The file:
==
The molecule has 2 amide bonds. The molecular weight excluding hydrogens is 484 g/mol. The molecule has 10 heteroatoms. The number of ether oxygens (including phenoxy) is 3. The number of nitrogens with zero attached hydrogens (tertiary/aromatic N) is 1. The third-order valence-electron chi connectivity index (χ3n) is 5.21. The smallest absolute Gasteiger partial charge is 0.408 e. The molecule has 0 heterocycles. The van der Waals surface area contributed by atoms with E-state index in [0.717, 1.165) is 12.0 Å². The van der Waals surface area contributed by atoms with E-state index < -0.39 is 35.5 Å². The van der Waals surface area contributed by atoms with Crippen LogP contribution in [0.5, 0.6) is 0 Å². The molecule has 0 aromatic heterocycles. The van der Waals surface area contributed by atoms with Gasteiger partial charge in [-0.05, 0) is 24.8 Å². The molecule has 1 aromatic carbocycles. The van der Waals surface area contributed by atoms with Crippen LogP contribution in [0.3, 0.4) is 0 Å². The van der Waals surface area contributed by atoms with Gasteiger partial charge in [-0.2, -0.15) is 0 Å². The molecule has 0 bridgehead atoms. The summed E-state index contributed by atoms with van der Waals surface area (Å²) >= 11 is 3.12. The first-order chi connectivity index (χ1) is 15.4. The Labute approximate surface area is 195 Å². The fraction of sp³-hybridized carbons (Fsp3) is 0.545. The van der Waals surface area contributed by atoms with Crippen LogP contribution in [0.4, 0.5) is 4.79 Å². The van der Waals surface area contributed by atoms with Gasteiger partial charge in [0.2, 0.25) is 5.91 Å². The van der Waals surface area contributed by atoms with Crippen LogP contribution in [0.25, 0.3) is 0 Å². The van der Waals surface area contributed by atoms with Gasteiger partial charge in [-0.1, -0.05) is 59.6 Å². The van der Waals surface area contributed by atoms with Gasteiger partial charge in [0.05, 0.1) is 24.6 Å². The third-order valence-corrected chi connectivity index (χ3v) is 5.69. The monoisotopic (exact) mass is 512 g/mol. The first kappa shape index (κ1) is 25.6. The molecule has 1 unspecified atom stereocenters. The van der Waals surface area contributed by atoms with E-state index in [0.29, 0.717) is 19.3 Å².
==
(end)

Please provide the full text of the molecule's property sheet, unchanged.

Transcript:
The molecule has 2 amide bonds. The molecular weight excluding hydrogens is 484 g/mol. The molecule has 10 heteroatoms. The number of ether oxygens (including phenoxy) is 3. The number of nitrogens with zero attached hydrogens (tertiary/aromatic N) is 1. The third-order valence-electron chi connectivity index (χ3n) is 5.21. The smallest absolute Gasteiger partial charge is 0.408 e. The molecule has 0 heterocycles. The van der Waals surface area contributed by atoms with E-state index in [0.717, 1.165) is 12.0 Å². The van der Waals surface area contributed by atoms with E-state index < -0.39 is 35.5 Å². The van der Waals surface area contributed by atoms with Crippen LogP contribution in [0.5, 0.6) is 0 Å². The molecule has 0 aromatic heterocycles. The van der Waals surface area contributed by atoms with Gasteiger partial charge in [-0.05, 0) is 24.8 Å². The molecule has 1 aromatic carbocycles. The van der Waals surface area contributed by atoms with Crippen LogP contribution in [0.3, 0.4) is 0 Å². The van der Waals surface area contributed by atoms with Gasteiger partial charge in [-0.2, -0.15) is 0 Å². The molecule has 0 bridgehead atoms. The summed E-state index contributed by atoms with van der Waals surface area (Å²) >= 11 is 3.12. The first-order chi connectivity index (χ1) is 15.4. The Labute approximate surface area is 195 Å². The fraction of sp³-hybridized carbons (Fsp3) is 0.545. The van der Waals surface area contributed by atoms with Crippen LogP contribution in [0.4, 0.5) is 4.79 Å². The van der Waals surface area contributed by atoms with Gasteiger partial charge in [0.2, 0.25) is 5.91 Å². The van der Waals surface area contributed by atoms with Crippen LogP contribution in [0.25, 0.3) is 0 Å². The van der Waals surface area contributed by atoms with Gasteiger partial charge in [-0.1, -0.05) is 59.6 Å². The van der Waals surface area contributed by atoms with Gasteiger partial charge in [0.05, 0.1) is 24.6 Å². The third-order valence-corrected chi connectivity index (χ3v) is 5.69. The monoisotopic (exact) mass is 512 g/mol. The first kappa shape index (κ1) is 25.6. The molecule has 1 unspecified atom stereocenters. The van der Waals surface area contributed by atoms with E-state index in [0.29, 0.717) is 19.3 Å².